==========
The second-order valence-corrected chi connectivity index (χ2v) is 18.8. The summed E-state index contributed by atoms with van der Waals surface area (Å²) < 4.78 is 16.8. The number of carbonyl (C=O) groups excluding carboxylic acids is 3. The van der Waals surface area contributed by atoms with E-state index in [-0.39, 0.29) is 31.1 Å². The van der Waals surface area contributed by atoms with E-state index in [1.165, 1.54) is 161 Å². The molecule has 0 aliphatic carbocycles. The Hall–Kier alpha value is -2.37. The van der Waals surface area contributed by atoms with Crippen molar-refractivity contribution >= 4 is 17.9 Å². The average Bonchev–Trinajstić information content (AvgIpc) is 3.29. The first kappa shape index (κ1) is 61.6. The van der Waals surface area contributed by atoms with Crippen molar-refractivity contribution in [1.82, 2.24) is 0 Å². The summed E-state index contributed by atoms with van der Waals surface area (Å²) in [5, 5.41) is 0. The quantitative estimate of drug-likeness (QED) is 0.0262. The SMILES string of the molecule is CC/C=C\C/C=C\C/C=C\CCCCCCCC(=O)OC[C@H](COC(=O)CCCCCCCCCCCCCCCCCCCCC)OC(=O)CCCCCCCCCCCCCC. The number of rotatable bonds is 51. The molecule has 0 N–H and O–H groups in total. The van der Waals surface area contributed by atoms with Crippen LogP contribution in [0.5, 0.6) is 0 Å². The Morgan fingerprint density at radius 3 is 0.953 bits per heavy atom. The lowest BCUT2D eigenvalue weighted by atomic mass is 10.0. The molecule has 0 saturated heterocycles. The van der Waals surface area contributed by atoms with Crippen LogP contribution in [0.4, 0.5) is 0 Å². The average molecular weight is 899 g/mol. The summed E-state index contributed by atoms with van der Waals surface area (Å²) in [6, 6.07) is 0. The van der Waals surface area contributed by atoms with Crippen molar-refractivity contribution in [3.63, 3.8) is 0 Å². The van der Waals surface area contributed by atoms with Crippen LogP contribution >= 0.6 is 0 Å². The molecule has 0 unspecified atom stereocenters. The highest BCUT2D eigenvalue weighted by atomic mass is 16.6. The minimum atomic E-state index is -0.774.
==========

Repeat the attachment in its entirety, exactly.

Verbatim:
The second-order valence-corrected chi connectivity index (χ2v) is 18.8. The summed E-state index contributed by atoms with van der Waals surface area (Å²) < 4.78 is 16.8. The number of carbonyl (C=O) groups excluding carboxylic acids is 3. The van der Waals surface area contributed by atoms with E-state index in [-0.39, 0.29) is 31.1 Å². The van der Waals surface area contributed by atoms with E-state index in [1.165, 1.54) is 161 Å². The molecule has 0 aliphatic carbocycles. The Hall–Kier alpha value is -2.37. The van der Waals surface area contributed by atoms with Crippen molar-refractivity contribution >= 4 is 17.9 Å². The average Bonchev–Trinajstić information content (AvgIpc) is 3.29. The first kappa shape index (κ1) is 61.6. The van der Waals surface area contributed by atoms with Crippen molar-refractivity contribution in [1.82, 2.24) is 0 Å². The summed E-state index contributed by atoms with van der Waals surface area (Å²) in [5, 5.41) is 0. The quantitative estimate of drug-likeness (QED) is 0.0262. The SMILES string of the molecule is CC/C=C\C/C=C\C/C=C\CCCCCCCC(=O)OC[C@H](COC(=O)CCCCCCCCCCCCCCCCCCCCC)OC(=O)CCCCCCCCCCCCCC. The number of rotatable bonds is 51. The molecule has 0 N–H and O–H groups in total. The van der Waals surface area contributed by atoms with Crippen LogP contribution in [0.5, 0.6) is 0 Å². The Morgan fingerprint density at radius 3 is 0.953 bits per heavy atom. The lowest BCUT2D eigenvalue weighted by atomic mass is 10.0. The molecule has 0 saturated heterocycles. The van der Waals surface area contributed by atoms with Crippen LogP contribution in [0.4, 0.5) is 0 Å². The average molecular weight is 899 g/mol. The summed E-state index contributed by atoms with van der Waals surface area (Å²) in [6, 6.07) is 0. The van der Waals surface area contributed by atoms with Crippen molar-refractivity contribution in [3.63, 3.8) is 0 Å². The van der Waals surface area contributed by atoms with Crippen LogP contribution >= 0.6 is 0 Å². The molecule has 0 unspecified atom stereocenters. The highest BCUT2D eigenvalue weighted by atomic mass is 16.6. The minimum atomic E-state index is -0.774.